it is those reasons that most of  the people cannot wait for arroyo to leave office. their disappointment on the arroyo administration has been expressed time and again on surveys after surveys and in the recent election where  aquino’;s candidate, gilbert teodoro never had a chance at winning  the election, remaining fourth in the surveys till election time.

a change in the presidency.. a change in the people. the change the country needs.

No parade for Aquino on June 30 inaugural
By TJ Burgonio
Philippine Daily Inquirer
First Posted 01:16:00 06/20/2010

TO SAVE ON COSTS, PRESIDENT-ELECT BENIGNO “Noynoy” Aquino III will break tradition and do away with the parade at his June 30 inaugural.

“Since the first regular inauguration in 1935, this is probably the only one without the inaugural parade,” historian Manuel Quezon III told the Inquirer Saturday on the phone. “He (Aquino) wants to save money, and because from his point of view, it’s really unnecessary.”

Aquino will take his oath as the Philippines’ 15th President and deliver his speech at high noon on June 30 at the Quirino Grandstand in Manila, in keeping with pre-martial law tradition.

So far, three Asian leaders—East Timor President Jose Ramos-Horta, Thai Prime Minister Abhisit Vejjajiva and Malaysian Prime Minister Najib Razak—have confirmed attendance at the inaugural, a foreign affairs official said.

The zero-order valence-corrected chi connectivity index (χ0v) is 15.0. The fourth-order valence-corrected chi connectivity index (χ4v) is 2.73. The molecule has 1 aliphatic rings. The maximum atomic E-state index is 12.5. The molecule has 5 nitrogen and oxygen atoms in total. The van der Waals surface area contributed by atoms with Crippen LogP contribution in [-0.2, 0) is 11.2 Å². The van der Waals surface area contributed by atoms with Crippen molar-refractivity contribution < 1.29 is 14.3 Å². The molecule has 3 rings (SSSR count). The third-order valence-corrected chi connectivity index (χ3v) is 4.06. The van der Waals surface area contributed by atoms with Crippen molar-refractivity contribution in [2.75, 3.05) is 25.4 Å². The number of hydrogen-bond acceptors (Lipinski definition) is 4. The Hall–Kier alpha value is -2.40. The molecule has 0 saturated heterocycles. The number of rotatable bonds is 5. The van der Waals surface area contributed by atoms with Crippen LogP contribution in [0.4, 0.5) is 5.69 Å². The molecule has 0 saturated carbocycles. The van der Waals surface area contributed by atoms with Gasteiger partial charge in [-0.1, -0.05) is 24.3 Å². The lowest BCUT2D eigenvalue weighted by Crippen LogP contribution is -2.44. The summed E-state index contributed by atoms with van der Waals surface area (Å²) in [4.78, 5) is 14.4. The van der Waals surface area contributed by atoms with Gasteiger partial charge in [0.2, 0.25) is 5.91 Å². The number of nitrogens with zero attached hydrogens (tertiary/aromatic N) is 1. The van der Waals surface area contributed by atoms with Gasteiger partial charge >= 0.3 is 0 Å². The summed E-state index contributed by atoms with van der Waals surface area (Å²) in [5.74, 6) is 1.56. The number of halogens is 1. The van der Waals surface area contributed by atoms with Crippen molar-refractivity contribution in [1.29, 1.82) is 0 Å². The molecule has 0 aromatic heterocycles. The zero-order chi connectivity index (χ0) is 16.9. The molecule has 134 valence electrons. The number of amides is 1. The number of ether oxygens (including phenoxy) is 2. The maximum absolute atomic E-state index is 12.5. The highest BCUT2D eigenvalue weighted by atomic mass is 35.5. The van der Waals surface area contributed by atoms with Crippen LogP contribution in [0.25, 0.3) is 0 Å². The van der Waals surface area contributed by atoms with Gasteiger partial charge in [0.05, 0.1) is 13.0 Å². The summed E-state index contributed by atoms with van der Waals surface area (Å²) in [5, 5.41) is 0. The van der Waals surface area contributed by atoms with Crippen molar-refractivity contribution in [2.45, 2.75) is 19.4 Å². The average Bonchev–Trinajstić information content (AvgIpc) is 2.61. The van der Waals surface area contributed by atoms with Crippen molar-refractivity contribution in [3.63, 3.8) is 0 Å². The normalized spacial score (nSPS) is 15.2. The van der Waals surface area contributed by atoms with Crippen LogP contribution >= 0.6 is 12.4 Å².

“But we expect a number of foreign ministers and special envoys to attend,” said the official, who asked not to be named for lack of authority to speak for the inaugural committee.

Their attendance “indicates solidarity and friendship” with us, the official said.

Secretary Ricardo Saludo, deputy spokesperson of President Macapagal-Arroyo, agreed, saying: “That’s a vote of confidence.”

Ramos-Horta is a friend of Aquino’s family. He was the only head of state who flew to the country in August 2009 to attend the wake and funeral of Aquino’s mother, former President Corazon Aquino.

Thailand and Malaysia have been “longtime” partners of the Philippines in the Association of Southeast Asian Nations, aside from Malaysia’s role as a facilitator in the government’s negotiations with secessionist Moro rebels, officials said.

Innovation: Oath of change

In the past, an inaugural parade preceded the singing of the national anthem, the invocation, the oath-taking and the address of the incoming President.

While Aquino is dropping the parade, his inaugural team has introduced a novelty: The volunteer groups that helped in his campaign would deliver an “oath to change” at the Quirino Grandstand in response to his address.

“That’s an innovation,” said Quezon, the spokesperson for the inaugural, and also Inquirer columnist and host of ANC’s “The Explainer.”